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Frederick County Charter Home Rule Update

Revisiting the range of powers granted to a county executive

Charter Town Hall Meeting in Brunswick

The ruckus continues over the issue of valid signatures for the petition effort to unseat the appointed Charter Writing Board.  However the board continues to press on with its “unprecedented” outreach effort.  As of this posting the board has completed nine public and private meetings/presentations to the Frederick community, including groups in Brunswick, Ijamsville and Frederick.  There are another 16 programs scheduled with more in the works.

The term “unprecedented” is used to emphasize the fact that of all the charter home rule efforts in the last 30 plus years no charter writing board in the state of Maryland – appointed or elected – has ever put forth any pre-writing educational/listening campaign the voters of their county.

Strong county executive defined

The of the Frederick County Charter Board took place on June 2, 2011.  In our quest to identify an outside consultant for the committee work use as a charter writing resource, Chairman Ken Coffey invited Jeanne E. Bilanin, Ph.D., Associate Director of the Institute for Governmental Service and Research, University of Maryland.

Dr. Bilanin provided the board with an extensive amount of information that she had prepared for other charter efforts.  Several questions were thrown at her.  One in particular was “What makes a strong county executive?”

Her answer was interesting when looked at the context of the range of authority that a county executive can be empowered with.  Consider that on the lowest level of power a county executive is an appointed position by the county council with no more responsibilities than that of a county manager.

On the other side of the spectrum, Dr. Bilanin stated that with the exception of two counties with appointed execs, the eight others are what she would consider “strong.”

These powers include:

  1. ability to hire and fire department heads at will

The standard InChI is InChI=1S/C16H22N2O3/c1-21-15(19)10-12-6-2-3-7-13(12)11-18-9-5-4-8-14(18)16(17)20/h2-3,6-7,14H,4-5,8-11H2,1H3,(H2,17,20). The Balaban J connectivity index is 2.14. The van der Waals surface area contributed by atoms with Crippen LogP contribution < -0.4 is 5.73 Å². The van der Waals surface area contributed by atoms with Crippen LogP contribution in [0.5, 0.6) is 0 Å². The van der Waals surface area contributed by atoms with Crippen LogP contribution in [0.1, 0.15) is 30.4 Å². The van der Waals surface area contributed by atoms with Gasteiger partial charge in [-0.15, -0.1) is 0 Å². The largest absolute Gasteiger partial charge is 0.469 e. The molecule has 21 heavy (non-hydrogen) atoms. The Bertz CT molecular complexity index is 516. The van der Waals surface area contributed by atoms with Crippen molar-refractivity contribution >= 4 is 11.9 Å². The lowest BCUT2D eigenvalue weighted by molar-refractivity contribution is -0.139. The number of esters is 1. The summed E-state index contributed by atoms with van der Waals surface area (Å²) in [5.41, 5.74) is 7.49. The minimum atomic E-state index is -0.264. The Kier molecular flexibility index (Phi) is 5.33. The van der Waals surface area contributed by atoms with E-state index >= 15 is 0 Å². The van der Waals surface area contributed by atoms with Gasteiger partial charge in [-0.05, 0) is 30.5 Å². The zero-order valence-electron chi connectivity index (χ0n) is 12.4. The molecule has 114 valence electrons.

2. veto powers
  3. power and control over the budget

The question that this charter board will have to weigh is how powers like these will balance against the legislative powers of a county council.

And how do these powers compare to those of mayors and/or Burgesses of the twelve municipal charter governments we have in Frederick County?

Reaching out to other counties

Part of the education process that the charter board is pursuing for the community is to invite current and former county executives and council members for other counties.

This past weekend I had the privilege of meeting David R. Craig, County Executive for Harford County, Maryland.  We spoke briefly about the charge given Frederick County’s charter board and he enthusiastically offered to come to offer his perspective on his role in his county government.

In speaking with Chairman Coffey earlier this week, it appears that the board may try to pull together a panel discussion with several other county execs and council members alter in the summer or early fall.

Stay tuned!

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The author: Rocky Mackintosh, President, MacRo, Ltd., a Land and Commercial Real Estate firm based in Frederick, Maryland. He is an appointed member of the Frederick County Charter Board.  He also writes

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